Fermilab Today Monday, Aug. 16, 2010

Have a safe day!

Monday, Aug. 16
3:30 p.m.
4 p.m.
All Experimenters' Meeting - Curia II
Special Topics: Vacuum rf Studies in the MuCool Test Area (MTA); First Operation of the COUPP 60kg Chamber Underground

Tuesday, Aug. 17
3:30 p.m.
4 p.m.
Accelerator Physics and Technology Seminar - Curia II (NOTE LOCATION)
Speaker: Alan Krisch, University of Michigan
Title: Hard Collisions of Polarized Protons: Past, Present and Future

Click here for NALCAL,
a weekly calendar with links to additional information.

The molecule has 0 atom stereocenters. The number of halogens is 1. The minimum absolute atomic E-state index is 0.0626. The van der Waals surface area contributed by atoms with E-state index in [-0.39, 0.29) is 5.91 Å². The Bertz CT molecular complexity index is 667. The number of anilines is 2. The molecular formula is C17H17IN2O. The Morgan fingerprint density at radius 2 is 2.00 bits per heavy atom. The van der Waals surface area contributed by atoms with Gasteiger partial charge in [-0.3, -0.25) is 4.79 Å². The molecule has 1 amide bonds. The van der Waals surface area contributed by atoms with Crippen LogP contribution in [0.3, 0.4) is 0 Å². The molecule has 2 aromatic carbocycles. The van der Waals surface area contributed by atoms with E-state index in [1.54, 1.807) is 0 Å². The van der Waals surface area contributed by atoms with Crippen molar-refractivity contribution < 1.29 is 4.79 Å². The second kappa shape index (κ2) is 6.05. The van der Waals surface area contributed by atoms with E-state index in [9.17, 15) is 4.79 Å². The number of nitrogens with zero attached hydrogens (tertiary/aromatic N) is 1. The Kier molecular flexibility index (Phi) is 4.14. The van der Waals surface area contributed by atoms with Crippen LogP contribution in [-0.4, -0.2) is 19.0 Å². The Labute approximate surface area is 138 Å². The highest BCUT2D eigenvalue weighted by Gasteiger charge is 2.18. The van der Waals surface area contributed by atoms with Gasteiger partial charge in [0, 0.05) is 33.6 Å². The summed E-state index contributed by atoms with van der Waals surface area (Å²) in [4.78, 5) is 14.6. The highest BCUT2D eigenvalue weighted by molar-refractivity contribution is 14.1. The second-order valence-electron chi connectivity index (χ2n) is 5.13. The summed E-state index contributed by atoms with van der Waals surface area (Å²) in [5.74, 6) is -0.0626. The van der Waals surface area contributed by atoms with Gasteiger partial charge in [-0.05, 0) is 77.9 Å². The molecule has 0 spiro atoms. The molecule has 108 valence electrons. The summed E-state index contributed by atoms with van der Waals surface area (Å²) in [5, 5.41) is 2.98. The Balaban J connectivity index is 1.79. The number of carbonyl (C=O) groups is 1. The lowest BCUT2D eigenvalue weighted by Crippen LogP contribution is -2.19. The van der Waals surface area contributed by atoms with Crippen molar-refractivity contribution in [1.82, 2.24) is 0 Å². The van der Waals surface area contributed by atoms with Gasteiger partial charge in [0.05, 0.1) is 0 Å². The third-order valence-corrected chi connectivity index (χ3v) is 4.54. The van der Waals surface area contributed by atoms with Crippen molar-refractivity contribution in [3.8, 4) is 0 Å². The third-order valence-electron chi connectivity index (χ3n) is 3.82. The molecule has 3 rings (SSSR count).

Upcoming conferences


Take Five
Tune IT Up



Extended Forecast
Weather at Fermilab

Current Security Status

Secon Level 3

Wilson Hall Cafe

Monday, Aug. 16
- Breakfast: Croissant sandwich
- French Quarter gumbo soup
- French dip w/ horseradish cream
- Santa Fe pork stew
- Country baked chicken
- Popcorn shrimp wrap
- Assorted sliced pizza
- Sweet and sour chicken w/egg roll

Wilson Hall Cafe Menu

Chez Leon

Wednesday, Aug. 18
- Chicken, rice & tropical fruit salad
- Herbed green beans
- Cream puff w/ ice cream & caramel sauce

Thursday, Aug. 19
- Garden salad
- Grilled swordfish
- Lemongrass rice
- Steamed green beans
- Lemon Napoleon

Chez Leon Menu
Call x3524 to make your reservation.


Fermilab Today
Result of the Week
Safety Tip of the Week
CMS Result of the Month
User University Profiles
ILC NewsLine


Fermilab Today
is online at:

Send comments and suggestions to:

Visit the Fermilab
home page

Unsubscribe from Fermilab Today